Jun 1, 2013

Secondary economic/trade sanctions on Iran, some thoughts

Economic sanctions primarily consists of one nation preventing its citizens and corporations from doing business with the other targeted nation. Such basic economic sanctions are commonly called primary sanctions. However, if the first nation also tries to block foreigners or foreign organizations from dealing with the target nation, it becomes secondary sanctions. There are very few countries that can threaten with secondary sanctions today. In fact, only US can issue a credible threat with secondary sanctions, as things stand. And US has done it in the recent case with Iran when it imposed secondary sanctions on Iran's petroleum trade. 

Ideally, a non cooperating player in the international arena, can be brought to terms with  multilateral sanctions or actions. However, in case of Iran, US is not sufficiently happy with the UN imposed sanctions, mainly because the UN sanctions target only the nuclear program and not the overall economy in general. US believes that breaking the economy would automatically dismantle/slow down the nuclear program. Hence the need for primary and secondary sanctions. I won't get into the rights/wrongs/legality of the issue. US is the superpower and it can bulldoze resistance easily. Minions can split hair over the legality. People are evaluating if such secondary sanctions can be legally challenged at WTO. This blog won't go into that aspect. 
Given this, what are the options left to such a country like Iran? 

What the US did was simple. Firstly it told all the banks across the world that they would be banned from the US dollar payments system if they did business with Iran or banks from Iran. Then it also coerced the governing board of Brussels based SWIFT, or Society for Worldwide Interbank Financial Telecommunications, to exclude Iran's banks from participating. This meant that inter-bank money transfer in any globally convertible currency including Euro, Yen, GBP became difficult for Iran. US also targeted the insurance companies that cover the voyage risks, and the global shipping organizations sailing from Iran were not given  the insurance cover. That pulled out all the bigger shipping corporations away from Iran. And so on. The effect of this on Iran has been quite significant. One can read the details here. Briefly, the Iran's currency, Rial, plunged drastically. It's oil exports dropped. Currency reserves plunged. Iran had to put a ban on import of over 2000 consumer goods including items such as mobile phones, to preserve currency. Inflation shot up and affected the ordinary citizens adversely.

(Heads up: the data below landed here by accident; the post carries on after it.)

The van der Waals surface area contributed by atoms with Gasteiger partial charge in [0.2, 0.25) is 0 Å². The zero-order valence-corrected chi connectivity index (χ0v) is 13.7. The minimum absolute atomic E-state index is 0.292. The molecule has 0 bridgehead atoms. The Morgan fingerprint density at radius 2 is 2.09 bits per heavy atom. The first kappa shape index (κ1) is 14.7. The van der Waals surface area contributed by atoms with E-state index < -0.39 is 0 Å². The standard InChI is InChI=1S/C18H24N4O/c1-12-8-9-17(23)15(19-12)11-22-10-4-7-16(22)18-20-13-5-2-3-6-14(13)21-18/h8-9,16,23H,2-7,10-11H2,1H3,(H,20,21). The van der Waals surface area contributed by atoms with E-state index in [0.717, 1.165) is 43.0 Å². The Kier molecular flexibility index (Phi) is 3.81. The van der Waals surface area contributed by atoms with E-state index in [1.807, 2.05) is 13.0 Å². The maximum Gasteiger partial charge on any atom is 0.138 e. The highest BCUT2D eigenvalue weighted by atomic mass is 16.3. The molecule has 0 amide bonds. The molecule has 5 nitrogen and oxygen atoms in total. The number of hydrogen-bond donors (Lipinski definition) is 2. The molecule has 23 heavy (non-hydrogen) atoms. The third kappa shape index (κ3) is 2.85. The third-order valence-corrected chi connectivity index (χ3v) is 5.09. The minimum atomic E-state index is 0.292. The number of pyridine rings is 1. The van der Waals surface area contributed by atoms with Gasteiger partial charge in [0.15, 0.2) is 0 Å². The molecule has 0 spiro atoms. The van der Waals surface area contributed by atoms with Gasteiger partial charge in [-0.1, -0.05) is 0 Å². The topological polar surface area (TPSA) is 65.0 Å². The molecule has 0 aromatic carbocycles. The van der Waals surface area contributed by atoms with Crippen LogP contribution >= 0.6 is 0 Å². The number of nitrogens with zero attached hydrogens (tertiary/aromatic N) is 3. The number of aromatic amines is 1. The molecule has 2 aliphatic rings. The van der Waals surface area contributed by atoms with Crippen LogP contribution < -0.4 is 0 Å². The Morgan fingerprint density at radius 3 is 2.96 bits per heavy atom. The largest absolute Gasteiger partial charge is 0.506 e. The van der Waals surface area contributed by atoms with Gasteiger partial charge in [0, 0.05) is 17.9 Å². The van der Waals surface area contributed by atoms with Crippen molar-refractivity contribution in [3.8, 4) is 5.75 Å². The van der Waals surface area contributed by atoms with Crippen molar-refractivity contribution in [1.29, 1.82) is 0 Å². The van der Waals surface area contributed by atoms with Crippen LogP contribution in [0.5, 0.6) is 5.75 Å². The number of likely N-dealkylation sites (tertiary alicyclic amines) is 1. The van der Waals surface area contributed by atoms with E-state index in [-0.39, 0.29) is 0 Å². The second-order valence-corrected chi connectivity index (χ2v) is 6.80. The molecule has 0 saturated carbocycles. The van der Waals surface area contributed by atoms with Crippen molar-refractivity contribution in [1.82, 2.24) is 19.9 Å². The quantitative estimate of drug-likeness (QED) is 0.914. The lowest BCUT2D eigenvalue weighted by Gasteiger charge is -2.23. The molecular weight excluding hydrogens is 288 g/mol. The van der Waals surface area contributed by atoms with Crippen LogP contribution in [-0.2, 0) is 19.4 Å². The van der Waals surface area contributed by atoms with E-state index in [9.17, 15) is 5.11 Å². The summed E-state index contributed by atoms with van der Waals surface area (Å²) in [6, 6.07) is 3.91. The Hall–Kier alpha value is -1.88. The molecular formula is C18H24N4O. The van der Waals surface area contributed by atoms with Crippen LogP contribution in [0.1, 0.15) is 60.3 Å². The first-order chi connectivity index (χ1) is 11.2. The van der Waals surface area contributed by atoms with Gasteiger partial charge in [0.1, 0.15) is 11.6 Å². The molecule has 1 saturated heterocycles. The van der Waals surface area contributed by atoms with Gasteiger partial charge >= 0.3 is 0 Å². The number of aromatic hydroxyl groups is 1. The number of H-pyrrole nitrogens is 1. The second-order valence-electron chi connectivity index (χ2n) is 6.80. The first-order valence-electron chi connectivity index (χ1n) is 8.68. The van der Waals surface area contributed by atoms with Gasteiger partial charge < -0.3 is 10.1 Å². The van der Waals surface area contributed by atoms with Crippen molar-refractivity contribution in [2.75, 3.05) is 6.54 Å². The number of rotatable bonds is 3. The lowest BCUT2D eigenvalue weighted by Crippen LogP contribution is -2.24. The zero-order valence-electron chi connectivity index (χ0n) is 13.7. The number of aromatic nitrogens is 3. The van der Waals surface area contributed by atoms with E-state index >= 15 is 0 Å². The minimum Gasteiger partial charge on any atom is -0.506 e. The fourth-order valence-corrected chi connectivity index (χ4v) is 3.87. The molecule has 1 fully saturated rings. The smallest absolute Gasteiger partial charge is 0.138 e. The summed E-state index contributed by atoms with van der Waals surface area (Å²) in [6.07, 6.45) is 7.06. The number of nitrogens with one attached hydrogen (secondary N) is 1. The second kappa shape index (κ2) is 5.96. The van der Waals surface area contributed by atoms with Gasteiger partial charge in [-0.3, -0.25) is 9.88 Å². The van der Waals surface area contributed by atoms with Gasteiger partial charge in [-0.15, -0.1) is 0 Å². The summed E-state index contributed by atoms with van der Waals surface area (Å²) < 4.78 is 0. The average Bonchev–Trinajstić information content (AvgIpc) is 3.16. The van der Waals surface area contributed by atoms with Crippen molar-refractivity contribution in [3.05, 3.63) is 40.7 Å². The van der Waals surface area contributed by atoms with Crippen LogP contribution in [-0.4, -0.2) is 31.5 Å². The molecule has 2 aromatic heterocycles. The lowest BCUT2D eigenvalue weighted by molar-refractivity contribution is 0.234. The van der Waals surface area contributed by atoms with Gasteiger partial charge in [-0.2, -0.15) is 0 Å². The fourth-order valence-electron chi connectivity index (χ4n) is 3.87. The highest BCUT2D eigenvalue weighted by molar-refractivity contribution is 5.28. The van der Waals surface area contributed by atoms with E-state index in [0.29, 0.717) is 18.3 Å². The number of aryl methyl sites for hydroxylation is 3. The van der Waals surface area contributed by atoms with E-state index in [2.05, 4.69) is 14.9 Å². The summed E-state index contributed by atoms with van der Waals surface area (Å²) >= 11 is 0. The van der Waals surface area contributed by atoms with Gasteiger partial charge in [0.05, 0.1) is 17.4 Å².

Iran had few strong trading partners such as China, Japan, Russia, India, South Korea, Brazil etc. However, most of them towed the line of US. China and Russia mostly held out to Iran, with India coming on and off. Iran reached out to these countries to explore alternate financing mechanisms, including barter, gold exchange, accepting local currency etc. Countries even tried using faux front companies for inter-bank transactions, without naming the third beneficiary as Iran . SWIFT cannot determine if the third beneficiary is not declared in the inter-bank transactions, but it is against the rule-book. Also, SWIFT's governing board was not comfortable banning Iranian banks from the beginning, and probably, they too turned a blind eye. Alternate financing methods made use of such loopholes. Nevertheless, the effect has been profound. 

The point is, what if we are in the Iranian boots due to some cruel twist of fate in future. There is no alternate reserve currency today, with the depth of US Dollars. US seems to be misusing the pre-eminent position, and there is hardly much that the world can do about it, at this point. Debate is raging about IMF's SDRs as international currency, evolution of currency swap arrangements,. ideas such as BRIC bank and so on. But there is an urgent need to look at what can be done to make the economy risk-averse to such economic sanctions. India had faced sanctions just 15 years ago. And we can see a major oil exporter friend of India in trouble today. It's time we have some more ideas on this.